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Business Ethics: “Liar’s Poker” by Michael Lewis Report

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Updated: Mar 30th, 2020

Michael Lewis tells the story of his being a part of a huge corporation in the golden times of Wall Street. People often see this account as a kind of textbook for those who want to enter the world of Wall Street. At the same time, the book is a good source for analysis of ethical issues that were unveiled in the 1980 and, actually, still persist in the business world. Thus, financial innovation is one of the most important aspects in the financial business as it is associated with development. It is possible to consider the way ethics of financial innovation can be traced in the book to find some reasons for the financial crises that took place later and to be able to avoid the same issues in the future.

Admittedly, people are expected to behave ethically in all aspects of their life but when it comes to money lots of individuals forget about ethics. One of examples of a financial operation, which is associated with high risks and is often closely connected with unethical behavior, is leverage. Lewis compares leverage with gambling, the work in his department with a casino and clients with “crowds” which “would overwhelm a casino in which everyone who plays wins big” (201). This comparison makes it clear that the author gives a negative evaluation of such operations in such quantity. People stop thinking about risks and morality when they feel they can ‘win big’. Such companies as Salomon Brothers took advantage of this quality of people’s character.

Apart from leverage, the author also provides a number of cases of unethical behavior related to fiduciary obligations. The very beginning of the author’s career in the company is a conspicuous illustration of improper fiduciary relationship. Thus, the author did not check the information he provided to his client, a German businessman, who totally trusted him. As a result, this client was “sacrificed for the greater good of Salomon” (Lewis 207). Admittedly, this was an unethical conduct. In the financial market, customers often expect to get reliable information and trust their financial consultants. Lewis shows that such companies as Salomon Brothers as well as numerous other companies in the 1980s (or even now) often betray their customers’ trust as they focus on their own profits.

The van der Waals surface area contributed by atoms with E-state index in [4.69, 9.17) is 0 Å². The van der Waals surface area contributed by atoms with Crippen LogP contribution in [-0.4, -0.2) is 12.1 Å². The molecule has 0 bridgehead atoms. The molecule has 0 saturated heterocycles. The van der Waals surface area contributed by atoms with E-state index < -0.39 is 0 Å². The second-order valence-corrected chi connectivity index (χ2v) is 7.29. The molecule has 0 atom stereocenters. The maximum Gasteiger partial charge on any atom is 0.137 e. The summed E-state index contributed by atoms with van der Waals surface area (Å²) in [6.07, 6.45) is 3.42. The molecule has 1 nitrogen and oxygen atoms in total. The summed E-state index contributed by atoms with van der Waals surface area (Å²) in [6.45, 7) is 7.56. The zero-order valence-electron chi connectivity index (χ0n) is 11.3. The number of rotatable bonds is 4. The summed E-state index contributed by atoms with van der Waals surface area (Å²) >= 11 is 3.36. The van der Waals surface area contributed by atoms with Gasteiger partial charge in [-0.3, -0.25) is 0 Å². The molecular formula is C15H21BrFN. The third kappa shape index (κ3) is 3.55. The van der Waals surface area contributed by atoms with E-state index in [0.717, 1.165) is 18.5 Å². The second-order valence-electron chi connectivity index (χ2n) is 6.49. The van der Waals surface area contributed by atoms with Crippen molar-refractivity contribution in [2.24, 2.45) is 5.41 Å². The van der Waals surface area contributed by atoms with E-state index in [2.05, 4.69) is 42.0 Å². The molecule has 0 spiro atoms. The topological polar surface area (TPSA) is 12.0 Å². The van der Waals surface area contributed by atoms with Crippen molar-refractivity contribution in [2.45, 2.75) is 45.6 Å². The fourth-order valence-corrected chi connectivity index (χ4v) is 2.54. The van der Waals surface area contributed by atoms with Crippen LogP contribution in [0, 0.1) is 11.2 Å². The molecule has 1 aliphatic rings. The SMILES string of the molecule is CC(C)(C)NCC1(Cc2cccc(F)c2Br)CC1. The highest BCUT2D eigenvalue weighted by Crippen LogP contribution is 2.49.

The instance with the German gentleman is also an example of the way acceptable risk is viewed in Salomon Brothers. Lewis stresses that financial companies in the 1980s used to “make their money by taking large risks” (42). It is also noteworthy that the author stresses that companies are ready to lose but they are more afraid of “solitude” as they would lose with others rather than be the only company to lose. Clearly, this is hardly ethical to strive for losses in other companies and take large risks undermining the wellbeing of their customers and the entire society.

The instances mentioned in the book and evaluated by the author can help to identify obligations of people working in the financial market. In the first place, these workers have to adhere to deontological values. They should try their best to give proper advice and help customers to wisely allocate their funds. Financial workers have to develop effective fiduciary relationships with their customers and make sure they will not betray their customers’ trust. It is crucial to obtain and provide comprehensive and accurate data. Financial workers should not ‘sacrifice’ people’s interests and money for the sake of their companies as this can lead for negative outcomes for all stakeholders.

Thus, the author depicts a variety of examples when financial workers and companies distorted data and engaged themselves into risky operations which often resulted in big losses for all stakeholders involved. Thus, unthoughtful financial operations led to a crisis in the 1980s and 2000s as people got involved in high-risk operations (including mortgage, leverage and so on). The crisis in the financial sector led to severe issues in other sectors of global economy. Economies were not ready for such a challenge and a period of stagnation started in many countries. Notably, financial sector ties all the rest sectors of the economy and, hence, a crisis in this sphere will inevitably lead to considerable constraints in other areas of economy.

On balance, it is possible to note that Lewis tells a story of the financial market of the 1980s using an account concerning one company. The author unveils the importance of ethical conduct and reveals possible outcomes of unethical behavior of employees as well as companies. The book helps people see that ethical behavior is not a utopic concept but necessity. Employees and entire companies have to conduct ethically as this secures effective financial operations since people behave in a more responsible way. Adherence to ethical values makes people more cautious and they are unwilling to get involved into risky operations. Clearly, such conduct can be associated with smaller profit for companies but it will help avoid bankruptcies and severe financial crises.

Works Cited

Lewis, Michael. Liar’s Poker. New York, NY: W.W. Norton & Company, 2010. Print.

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